Fast forward 4 years.

Low Volume High Intensity

I credit my brother with turning me on to low volume high-intensity training. Somewhere toward the end of 2008 we both found ourselves at a loss with our typical training methods, so he started suggesting something new. Here is an example:

  • Run a punching bag up a set of bleachers 5 sets at a time, as fast as you can now.
  • Pull another punching bag 20 yards, run to the other end of the rope, do it again.
  • Throw 10lb medicine ball as far as you can. Run to it. Throw it back.
  • Do all that again 8-10 times
  • Roll up in fetal position

Since I was fine with giving up on the marathoning, this training was a welcome reprieve. I had my workouts wrapped up in the span of a half an hour, and only felt terrible as long as it took me to recuperate (which at first was a lot). I began to equate it this way:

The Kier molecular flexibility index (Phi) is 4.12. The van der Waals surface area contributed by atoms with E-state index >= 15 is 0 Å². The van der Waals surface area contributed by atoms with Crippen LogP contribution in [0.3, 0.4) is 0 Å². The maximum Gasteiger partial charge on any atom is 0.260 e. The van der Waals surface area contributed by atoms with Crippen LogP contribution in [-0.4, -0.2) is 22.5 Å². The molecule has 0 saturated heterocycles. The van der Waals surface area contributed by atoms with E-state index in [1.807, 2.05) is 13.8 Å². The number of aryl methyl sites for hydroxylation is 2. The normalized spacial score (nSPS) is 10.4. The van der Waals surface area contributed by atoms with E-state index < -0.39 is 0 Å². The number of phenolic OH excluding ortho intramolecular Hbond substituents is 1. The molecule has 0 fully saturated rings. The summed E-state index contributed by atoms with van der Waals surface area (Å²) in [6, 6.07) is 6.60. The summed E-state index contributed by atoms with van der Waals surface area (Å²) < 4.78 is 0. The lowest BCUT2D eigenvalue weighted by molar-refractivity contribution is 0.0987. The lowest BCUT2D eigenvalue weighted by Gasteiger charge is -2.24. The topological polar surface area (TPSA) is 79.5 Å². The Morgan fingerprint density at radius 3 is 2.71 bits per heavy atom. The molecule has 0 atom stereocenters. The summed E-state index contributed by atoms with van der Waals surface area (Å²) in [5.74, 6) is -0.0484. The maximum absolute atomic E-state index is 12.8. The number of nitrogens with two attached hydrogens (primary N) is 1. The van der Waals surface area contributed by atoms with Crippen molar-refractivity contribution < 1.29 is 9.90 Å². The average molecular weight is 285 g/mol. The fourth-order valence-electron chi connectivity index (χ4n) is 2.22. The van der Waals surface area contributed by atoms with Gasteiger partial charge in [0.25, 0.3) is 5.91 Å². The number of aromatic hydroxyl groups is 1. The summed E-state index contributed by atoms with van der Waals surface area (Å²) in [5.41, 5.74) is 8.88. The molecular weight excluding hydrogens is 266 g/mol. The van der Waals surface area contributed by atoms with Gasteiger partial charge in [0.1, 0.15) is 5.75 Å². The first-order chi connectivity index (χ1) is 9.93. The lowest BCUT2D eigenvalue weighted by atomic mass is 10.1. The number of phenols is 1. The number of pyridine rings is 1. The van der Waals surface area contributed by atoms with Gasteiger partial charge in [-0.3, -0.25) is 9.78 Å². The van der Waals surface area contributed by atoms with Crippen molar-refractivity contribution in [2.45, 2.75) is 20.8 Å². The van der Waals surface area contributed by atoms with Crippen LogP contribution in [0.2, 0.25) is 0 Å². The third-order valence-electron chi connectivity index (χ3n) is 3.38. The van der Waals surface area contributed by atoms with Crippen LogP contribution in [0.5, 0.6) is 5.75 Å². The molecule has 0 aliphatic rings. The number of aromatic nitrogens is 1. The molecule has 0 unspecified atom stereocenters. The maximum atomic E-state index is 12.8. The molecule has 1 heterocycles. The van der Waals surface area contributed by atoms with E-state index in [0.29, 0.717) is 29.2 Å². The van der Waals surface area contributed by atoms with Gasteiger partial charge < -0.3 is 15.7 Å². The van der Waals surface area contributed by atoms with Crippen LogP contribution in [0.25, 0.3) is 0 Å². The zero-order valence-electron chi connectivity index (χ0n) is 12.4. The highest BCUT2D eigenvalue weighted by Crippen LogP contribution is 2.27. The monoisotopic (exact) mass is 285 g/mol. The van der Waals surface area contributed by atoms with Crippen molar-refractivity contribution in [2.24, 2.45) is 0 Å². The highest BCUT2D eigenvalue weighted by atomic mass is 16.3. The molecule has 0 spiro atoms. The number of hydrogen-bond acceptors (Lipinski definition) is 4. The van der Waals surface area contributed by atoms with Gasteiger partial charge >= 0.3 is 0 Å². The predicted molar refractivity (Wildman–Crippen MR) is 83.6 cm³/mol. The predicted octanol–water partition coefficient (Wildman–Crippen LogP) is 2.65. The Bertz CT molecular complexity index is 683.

My heart beats the same number of times as it would on a long run, I just compacted it all into 20 minutes.

Not very scientific.

We continued to train this way a few days a week, usually getting together on Sundays and the occasional weekdays, all the while I kept up my normal training with long slow distance runs, rides, and swims (here after referred to as LSD training). At some point my brother mentioned his friends were doing something called Crossfit. I had never heard of it, so I checked it out online.